3. Staying Faithful to Each Other.
Every man should have (sexually) his own wife, and every wife her own husband (1Co 7:2), and only their own. Imitate the first Adam who had but one wife and the second Adam who has but one church. The marriage covenant binds you to your own spouse as the dearest, sweetest, and best in the world. The slightest infidelity, even in the heart, may lead to full-blown adultery. Without repentance, adultery destroys both earthly happiness and reasonable expectation of heaven. It almost dissolves marriage, and in the OT was a capital crime (Deu 22:22). Be careful to avoid temptations to this sin. The man who is not satisfied with one woman will never be satisfied with many, because this sin has no boundaries. Faithfulness also involves keeping each other’s secrets. These must not be disclosed unless there is a greater obligation. Telling your spouse’s secrets is bad when accidental, worse when the result of temper, and the worst when it is motivated by hate.
4. Helping Each Other.
The wife should be a “helper comparable to her husband” (Gen. 2:18), implying they should both help each other. They should carry these things together:
A. Their work.
If she works at home and he works outside, both their work shall be easier. For motivation, let him give attention to all of Proverbs, and her to the last chapter especially.
B. Their crosses.
Though newlyweds expect only pleasure in marriage, trouble is bound to come (1Co 7:28). You may face loss of worldly goods, harm to your children, afflictions from both friends and enemies. Spouses must be friends to each other through thick and thin.
C. Their commitment to Christ.
Live “as being heirs together of the grace of life” (1Pe 3:7). The highest end of marriage is to promote each other’s eternal happiness. Cooperation here is very important. His knowledge must aid her ignorance and her zeal his discouragement. When the husband is home, he must instruct and pray with his family and sanctify the Sabbath, but in his absence, she must look to these things.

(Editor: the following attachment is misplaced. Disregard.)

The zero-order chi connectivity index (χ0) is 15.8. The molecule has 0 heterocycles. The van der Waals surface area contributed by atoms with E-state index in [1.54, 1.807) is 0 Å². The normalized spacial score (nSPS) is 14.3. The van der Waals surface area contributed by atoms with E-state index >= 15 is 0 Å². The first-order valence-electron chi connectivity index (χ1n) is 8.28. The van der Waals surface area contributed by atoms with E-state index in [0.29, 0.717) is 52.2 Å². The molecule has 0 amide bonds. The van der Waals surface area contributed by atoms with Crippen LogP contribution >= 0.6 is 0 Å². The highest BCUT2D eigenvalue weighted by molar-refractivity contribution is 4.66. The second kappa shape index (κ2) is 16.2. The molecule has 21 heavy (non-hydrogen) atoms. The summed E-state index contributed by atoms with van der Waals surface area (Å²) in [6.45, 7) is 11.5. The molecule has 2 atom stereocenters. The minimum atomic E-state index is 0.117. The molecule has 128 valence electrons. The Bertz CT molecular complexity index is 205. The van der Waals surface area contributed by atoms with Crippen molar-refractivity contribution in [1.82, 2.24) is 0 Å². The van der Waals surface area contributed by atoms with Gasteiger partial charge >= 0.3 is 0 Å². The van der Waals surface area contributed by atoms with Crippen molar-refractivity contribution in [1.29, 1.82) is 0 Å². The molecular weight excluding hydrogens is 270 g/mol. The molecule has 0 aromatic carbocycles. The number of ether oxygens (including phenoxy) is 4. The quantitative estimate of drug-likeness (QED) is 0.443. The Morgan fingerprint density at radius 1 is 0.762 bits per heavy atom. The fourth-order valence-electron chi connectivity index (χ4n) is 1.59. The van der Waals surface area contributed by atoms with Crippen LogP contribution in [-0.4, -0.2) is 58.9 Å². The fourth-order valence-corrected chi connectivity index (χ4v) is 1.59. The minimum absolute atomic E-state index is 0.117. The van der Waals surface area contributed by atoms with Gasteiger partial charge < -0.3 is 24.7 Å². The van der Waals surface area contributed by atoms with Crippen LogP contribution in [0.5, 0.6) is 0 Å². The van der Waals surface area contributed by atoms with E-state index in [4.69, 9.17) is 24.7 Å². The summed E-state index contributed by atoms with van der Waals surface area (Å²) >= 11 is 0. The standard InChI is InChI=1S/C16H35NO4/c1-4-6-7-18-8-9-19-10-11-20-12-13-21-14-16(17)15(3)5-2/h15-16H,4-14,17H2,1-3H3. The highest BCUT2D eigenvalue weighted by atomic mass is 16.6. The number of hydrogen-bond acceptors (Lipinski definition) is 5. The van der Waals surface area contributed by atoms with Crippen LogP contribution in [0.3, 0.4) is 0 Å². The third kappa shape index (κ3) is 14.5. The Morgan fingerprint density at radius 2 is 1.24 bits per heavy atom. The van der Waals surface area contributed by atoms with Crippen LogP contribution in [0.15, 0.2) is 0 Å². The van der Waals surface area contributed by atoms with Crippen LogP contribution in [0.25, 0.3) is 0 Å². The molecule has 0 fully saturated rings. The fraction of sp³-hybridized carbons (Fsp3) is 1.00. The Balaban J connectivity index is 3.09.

5. Being Patient with Each Other.
This duty we owe to all, but especially to our spouse (Eph 4:31-32). There are many temptations in marriage to become impatient! Hot tempers ignite civil wars indoors, and no good ever comes of them. Both need a meek and quiet spirit. Learn to hold your peace to keep the peace. Withdraw until the storm is over. You are not two angels married, but two sinful children of Adam. Wink at lesser faults, and be careful in confronting greater ones. Acknowledge your faults to one another and confess them all to God. Yield to one another rather than to the devil (Eph. 4:27).
6. Saving Each Other.
1 Corinthians 7:16 insinuates that our great duty is to promote the salvation of our spouse. What good is it to enjoy marriage now and then go to hell together? If you let your spouse be damned, where is your love? Both should inquire into each other’s spiritual state, and use the means appointed to improve it. Chrysostom said, “Let them both go to church and then discuss the sermon together.” If both are Christians already, then they should do what they can to help each other to become thorough saints. Speak often of God and spiritual things. Be fellow-pilgrims to the Celestial City.
7. Maintaining Regular but Moderate Marital Sex.
“Marriage is honorable among all, and the bed undefiled; but fornicators and adulterers God will judge” (Heb 13:4). Marital sex is designed to remedy impure affections, not excite them. You cannot follow every sexual folly you can imagine with your spouse, just because you are married. Owning wine gives you no permission to get drunk. Be moderate and sensible. For example, you might abstain for a time to give yourselves to prayer (1Co 7:5). Even in marital relations we must show reverence to God and respect for each other. True love does not behave rudely.